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Disabled Relieved With Decision To Appeal Latimer Sentence
June 4, 2008
February 16, 2007
March 2, 2006
For Immediate Release
December 17, 1997
News that the Saskatchewan Crown will appeal Robert J. Latimer's two year sentence for murder was welcomed by the Council of Canadians with Disabilities (CCD), according to its Human Rights Committee spokesperson, Jim Derksen of Winnipeg. Derksen says his group's interest in the appeal stems from fears that the particulars of this case could stand as a precedent endangering the lives of Canadians with disabilities.
"As much as we share everyone's wish to see some closure, we don't believe Judge Noble's sentence provided justice for Tracy Latimer," said Pat Danforth of the Saskatchewan Voice of People with Disabilities. Danforth expects Saskatchewan's Court of Appeal will find that the ten-year mandatory sentence for 2nd degree murder is not cruel and unusual punishment, and that the Charter's Section 15, guarantee of equal protection and benefit of the law for all, including Canadians with disabilities, will be upheld. "We look to the higher courts, to re-instate the spirit of the Charter's equality section and to apply the law equally to Mr. Latimer," Danforth said.
Hugh Scher, chair of CCD's Human Rights Committee says CCD is in the process of applying for intervenor status with the Saskatchewan Court of Appeal regarding the Latimer sentencing. Scher said CCD would continue to resist calls to amend the law to include a new offence of "compassionate homicide". Scher states there is nothing "compassionate" about homicide, he further states that a law creating a new offence of compassionate homicide would amount to state sanctioned killing of vulnerable individuals in our society.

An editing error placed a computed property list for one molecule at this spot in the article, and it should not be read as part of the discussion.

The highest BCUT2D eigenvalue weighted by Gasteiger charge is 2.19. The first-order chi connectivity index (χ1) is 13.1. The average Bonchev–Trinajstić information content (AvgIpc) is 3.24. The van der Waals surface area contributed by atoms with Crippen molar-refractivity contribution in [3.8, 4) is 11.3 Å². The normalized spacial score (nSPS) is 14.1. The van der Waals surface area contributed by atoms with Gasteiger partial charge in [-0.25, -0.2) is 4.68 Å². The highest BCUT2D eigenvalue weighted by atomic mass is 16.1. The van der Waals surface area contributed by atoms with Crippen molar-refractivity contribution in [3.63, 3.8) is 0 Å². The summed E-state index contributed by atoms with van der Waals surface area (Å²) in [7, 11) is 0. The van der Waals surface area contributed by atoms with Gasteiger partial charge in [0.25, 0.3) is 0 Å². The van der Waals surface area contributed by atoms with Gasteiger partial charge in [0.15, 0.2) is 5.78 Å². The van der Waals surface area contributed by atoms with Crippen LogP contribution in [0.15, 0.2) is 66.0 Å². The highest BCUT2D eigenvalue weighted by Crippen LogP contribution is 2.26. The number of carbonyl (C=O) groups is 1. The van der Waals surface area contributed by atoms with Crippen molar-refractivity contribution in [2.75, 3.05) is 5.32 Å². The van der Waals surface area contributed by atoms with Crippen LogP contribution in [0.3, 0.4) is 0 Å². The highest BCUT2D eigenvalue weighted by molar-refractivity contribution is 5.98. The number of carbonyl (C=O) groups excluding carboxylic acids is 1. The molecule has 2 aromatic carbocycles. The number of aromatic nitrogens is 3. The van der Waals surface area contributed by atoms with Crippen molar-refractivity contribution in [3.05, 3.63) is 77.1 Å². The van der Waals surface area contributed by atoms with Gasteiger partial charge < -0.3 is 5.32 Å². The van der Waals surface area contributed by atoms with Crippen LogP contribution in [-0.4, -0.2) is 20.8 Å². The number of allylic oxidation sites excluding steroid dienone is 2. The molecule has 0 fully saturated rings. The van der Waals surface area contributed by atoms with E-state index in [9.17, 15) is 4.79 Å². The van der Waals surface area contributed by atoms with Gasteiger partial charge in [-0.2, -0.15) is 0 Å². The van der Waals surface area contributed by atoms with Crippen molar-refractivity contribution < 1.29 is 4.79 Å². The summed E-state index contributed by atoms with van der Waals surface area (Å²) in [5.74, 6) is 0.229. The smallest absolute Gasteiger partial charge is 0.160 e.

Jim Derksen 204-947-0303 204-786-7937
Gregor Wolbring 403-686-6179 (h) 403-220-5448 (w)
Hugh Scher 416-515- 9686
Pat Danforth 306-787-2426
Laurie Beachell 204-947-0303
Catherine Frazee 416-924-5502
Mel Graham 204-947-0303
Ron Bort 306-569-3111
Jim Derksen views inaccessible York Street Steps in Ottawa. CCD intervened in the Brown Case, which challenged an inadequate accommodation developed for the Steps.
The Latimer case directly concerned the rights of persons with disabilities. Mr. Latimer's view was that a parent has the right to kill a child with a disability if that parent decides the child's quality of life no longer warrants its continuation. CCD explained to the court and to the public how that view threatens the lives of people with disabilities and is deeply offensive to fundamental constitutional values. Learn more.